Imber’s Left Hand (2014, 73 min.) traces this artist’s life and adaptations, switching from painting with his right hand to his left, then to both as the degenerative condition worsens. Adversity only makes him more determined: more than 100 portraits in three month.
The film first encounters Imber in his studio with his partner, the beautiful painter Jill Hoy, analyzing Jon's self-portrait and talking about the terror to come. The painting becomes an unsettling metaphor of his psychological journey living into his dying through his art. The way in which Imber carries on against the greatest of odds is at the heart of this portrait. Especially moving is how members of his community rally to his support, dropping by to give his swollen and atrophied hands a massage or bring a dish, as he invites them to have their portrait painted. In one portrait session, a spry 93 year old is told by Imber that he will paint him "au naturel". "Does that mean I have to take everything off?" he replies. The session becomes an exercise in Borscht Belt humor as Imber tells him he will do something radical -- paint a portrait series of naked 90 year olds!.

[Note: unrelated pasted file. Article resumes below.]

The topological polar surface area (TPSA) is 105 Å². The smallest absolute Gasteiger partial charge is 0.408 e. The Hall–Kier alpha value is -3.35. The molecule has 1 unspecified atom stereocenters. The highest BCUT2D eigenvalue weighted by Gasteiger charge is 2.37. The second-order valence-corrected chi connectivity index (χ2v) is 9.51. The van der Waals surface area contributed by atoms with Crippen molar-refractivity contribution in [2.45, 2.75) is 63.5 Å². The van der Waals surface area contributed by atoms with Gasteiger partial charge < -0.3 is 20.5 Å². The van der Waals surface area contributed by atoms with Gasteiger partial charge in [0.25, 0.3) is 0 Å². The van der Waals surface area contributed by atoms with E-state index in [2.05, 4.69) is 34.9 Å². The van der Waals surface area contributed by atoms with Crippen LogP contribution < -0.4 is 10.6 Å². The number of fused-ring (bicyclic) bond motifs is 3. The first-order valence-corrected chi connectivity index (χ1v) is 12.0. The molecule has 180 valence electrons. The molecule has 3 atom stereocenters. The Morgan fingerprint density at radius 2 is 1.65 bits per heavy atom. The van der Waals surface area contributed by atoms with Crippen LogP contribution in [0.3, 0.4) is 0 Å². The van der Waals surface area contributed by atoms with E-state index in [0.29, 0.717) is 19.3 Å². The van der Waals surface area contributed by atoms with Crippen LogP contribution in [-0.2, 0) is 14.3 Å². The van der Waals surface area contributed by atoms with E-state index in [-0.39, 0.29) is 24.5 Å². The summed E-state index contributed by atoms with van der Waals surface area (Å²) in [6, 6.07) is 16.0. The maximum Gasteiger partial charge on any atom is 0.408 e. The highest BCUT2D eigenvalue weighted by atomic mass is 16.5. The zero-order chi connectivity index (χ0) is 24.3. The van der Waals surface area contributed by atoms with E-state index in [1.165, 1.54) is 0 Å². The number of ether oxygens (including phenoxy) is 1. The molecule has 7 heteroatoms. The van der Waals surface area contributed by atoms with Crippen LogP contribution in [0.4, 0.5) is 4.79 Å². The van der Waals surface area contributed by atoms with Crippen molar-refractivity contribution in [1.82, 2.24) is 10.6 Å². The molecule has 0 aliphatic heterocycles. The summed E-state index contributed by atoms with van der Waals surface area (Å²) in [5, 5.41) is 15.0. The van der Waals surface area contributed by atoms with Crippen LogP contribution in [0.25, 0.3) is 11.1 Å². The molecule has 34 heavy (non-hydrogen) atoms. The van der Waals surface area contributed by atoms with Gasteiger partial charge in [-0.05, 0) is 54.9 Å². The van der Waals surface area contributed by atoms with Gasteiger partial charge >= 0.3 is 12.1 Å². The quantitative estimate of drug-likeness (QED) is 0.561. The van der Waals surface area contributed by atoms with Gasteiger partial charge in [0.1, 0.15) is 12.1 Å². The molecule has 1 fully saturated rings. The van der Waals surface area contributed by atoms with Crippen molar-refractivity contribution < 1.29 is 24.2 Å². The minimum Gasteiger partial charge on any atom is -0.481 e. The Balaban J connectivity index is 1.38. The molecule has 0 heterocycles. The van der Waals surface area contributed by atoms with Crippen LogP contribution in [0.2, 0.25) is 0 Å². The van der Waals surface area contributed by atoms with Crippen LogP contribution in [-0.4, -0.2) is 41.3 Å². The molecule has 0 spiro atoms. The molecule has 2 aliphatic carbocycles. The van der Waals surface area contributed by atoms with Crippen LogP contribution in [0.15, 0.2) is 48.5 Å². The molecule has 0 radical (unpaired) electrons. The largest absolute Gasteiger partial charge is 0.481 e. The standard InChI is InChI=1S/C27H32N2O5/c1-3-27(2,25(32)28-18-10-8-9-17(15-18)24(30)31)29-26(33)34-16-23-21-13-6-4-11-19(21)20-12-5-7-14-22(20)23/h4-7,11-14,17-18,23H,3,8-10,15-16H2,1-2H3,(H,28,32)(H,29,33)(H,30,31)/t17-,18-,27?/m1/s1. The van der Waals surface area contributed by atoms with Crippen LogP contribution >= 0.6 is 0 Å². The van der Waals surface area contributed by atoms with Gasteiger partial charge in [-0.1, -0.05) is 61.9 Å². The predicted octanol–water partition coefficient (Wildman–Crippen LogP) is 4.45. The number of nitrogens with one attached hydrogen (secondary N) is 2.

In the end, Imber’s Left Hand is a testament to the life-giving force that is art and the ability of two people and their community to face an uncertain future with passion and resolve. It's a tragic love story of how to die and how each of us can make our lives meaningful even as we approach our deaths.